China seeks new competitive edges for exports

0 Comment(s)Print E-mail Xinhua, March 13, 2013
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"Made in China" goods have long-dominated the global market, but rising costs are weakening China's price edge and strengthening the country's resolve to come up with "new edges," analysts say.

Calls to create new competitive edges in technologies, brands, quality and service have appeared in a government work report delivered by Premier Wen Jiabao to the ongoing annual session of the National People's Congress, China's top legislature.

The government report said China should raise the quality of, and returns on, foreign trade, rather than just increase the foreign trade volume. Instead of relying solely on cost and price advantages, it should also raise its overall competitive advantages.

Analysts say all of this signals a shift in China's export policy, in which it hopes to export more high-quality goods and those with a higher profit ratio.

The shift is also a timely response to dramatic changes in both domestic and overseas markets, which used to serve China's export industry and its overall economy well.

According to data released Friday, China's exports jumped 20.6 percent year on year in February, well beyond analysts' expectations for single-digit growth as companies shut down for the Spring Festival holiday, which fell in February this year.

Commerce Minister Chen Deming also announced last week that the country's export volume in 2012 is expected to constitute 11 percent of the world's total.

However, the increased total export volume and an apparent rebound trend in February are not representative of the entire situation.

The annual East China Fair, a major barometer of China's trade situation, closed in Shanghai a week ago. Numbers of overseas customers and deals dropped 5.3 percent and 9.9 percent, respectively, year on year.

Wang Tingge, president of a trading company in east China's Zhejiang Province, attributed trade difficulties to weak overseas demand and a decline in the competitiveness of Chinese goods in terms of price. He said the monthly income of a typical textile worker in Zhejiang was around 600 U.S. dollars, four times that of a Cambodian worker.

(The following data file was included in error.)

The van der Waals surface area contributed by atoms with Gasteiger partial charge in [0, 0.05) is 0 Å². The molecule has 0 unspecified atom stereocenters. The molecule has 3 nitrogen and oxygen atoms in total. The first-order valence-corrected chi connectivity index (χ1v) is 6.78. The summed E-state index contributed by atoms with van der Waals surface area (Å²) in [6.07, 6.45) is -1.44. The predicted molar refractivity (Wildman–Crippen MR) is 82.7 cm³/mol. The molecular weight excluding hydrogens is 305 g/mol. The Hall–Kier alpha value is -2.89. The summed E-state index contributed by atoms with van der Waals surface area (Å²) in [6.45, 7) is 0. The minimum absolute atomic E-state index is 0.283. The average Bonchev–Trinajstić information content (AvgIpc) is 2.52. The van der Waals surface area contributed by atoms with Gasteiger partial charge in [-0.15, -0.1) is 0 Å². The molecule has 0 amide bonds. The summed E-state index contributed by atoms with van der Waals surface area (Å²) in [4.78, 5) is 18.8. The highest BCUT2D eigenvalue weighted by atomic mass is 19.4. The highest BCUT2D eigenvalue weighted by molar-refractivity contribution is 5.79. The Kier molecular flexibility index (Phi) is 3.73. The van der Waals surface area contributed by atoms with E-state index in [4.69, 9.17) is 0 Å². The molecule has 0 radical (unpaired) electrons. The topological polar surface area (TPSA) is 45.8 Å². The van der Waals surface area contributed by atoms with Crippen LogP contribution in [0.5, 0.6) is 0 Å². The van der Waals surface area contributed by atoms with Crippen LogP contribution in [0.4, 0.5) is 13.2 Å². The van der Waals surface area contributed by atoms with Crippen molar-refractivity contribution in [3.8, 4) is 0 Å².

Cai Hongbin, director of the Guanghua School of Management, Peking University, said China's exports had grown at an average annual rate of over 20 percent for the past decade, reflecting China's industrial competitiveness, "but this competitiveness is fading fast."

This is evidenced in the fact that exports expanded by just 6.2 percent last year, he added.

The General Administration of Customs surveyed 2,000 export companies in the latter part of 2012. It found that 50 percent said orders decreased, and 70 percent said overall production costs had risen from the first half of the year.

Zhang Xiaoji, an economist with the Development Research Center of the State Council, said the cost factor at the core of China's export competitiveness was falling further, and companies need to create new competitive edges through technology, equipment and marketing.

China's foreign trade will continue to struggle in 2013, with sluggish overseas demand, currency quantitative easing and trade protectionism all posing barriers, the Ministry of Commerce has cautioned.

Cai Hongbin warned that exports could fall if companies fail to raise their competitiveness in technology and innovation and produce goods with higher added value.

The Commerce Ministry has set fostering new competitive edges as a priority. Specific measures include the internationalization of strategic emerging industries, the establishment of overseas sales networks and support for companies in building brands and R&D centers.

In coastal Jiangsu Province, an export base, efforts to create new competitive edges have paid off for some companies. Clothing orders that had gone to Southeast Asian countries offering lower production costs have returned because Chinese workers surpassed their Southeast Asian counterparts in skill and work standards.

At a recent press conference, Li Yining, a distinguished economist, said China should speed up industrial upgrading to sell higher-quality goods, as well as quicken economic restructuring at home to manage the threat posed to China's exports by the devaluation of foreign currencies.

China's economy is currently re-balancing, with plans to shift from relying on trade and investment to domestic consumption to drive growth.

Nevertheless, trade will remain important for China's economy.

Last year, Commerce Minister Chen said over 80 million workers were employed in China's foreign trade sector, and over 60 percent of them were from rural areas. Stable exports are essential to supporting growth and employment, as well as balancing urban-rural development and sustaining domestic consumption.

Still, Li Qingyun, an economist with Peking University, held that China should no longer pursue overly high export targets, adding that a large trade surplus will not help China's efforts to drive domestic consumption.

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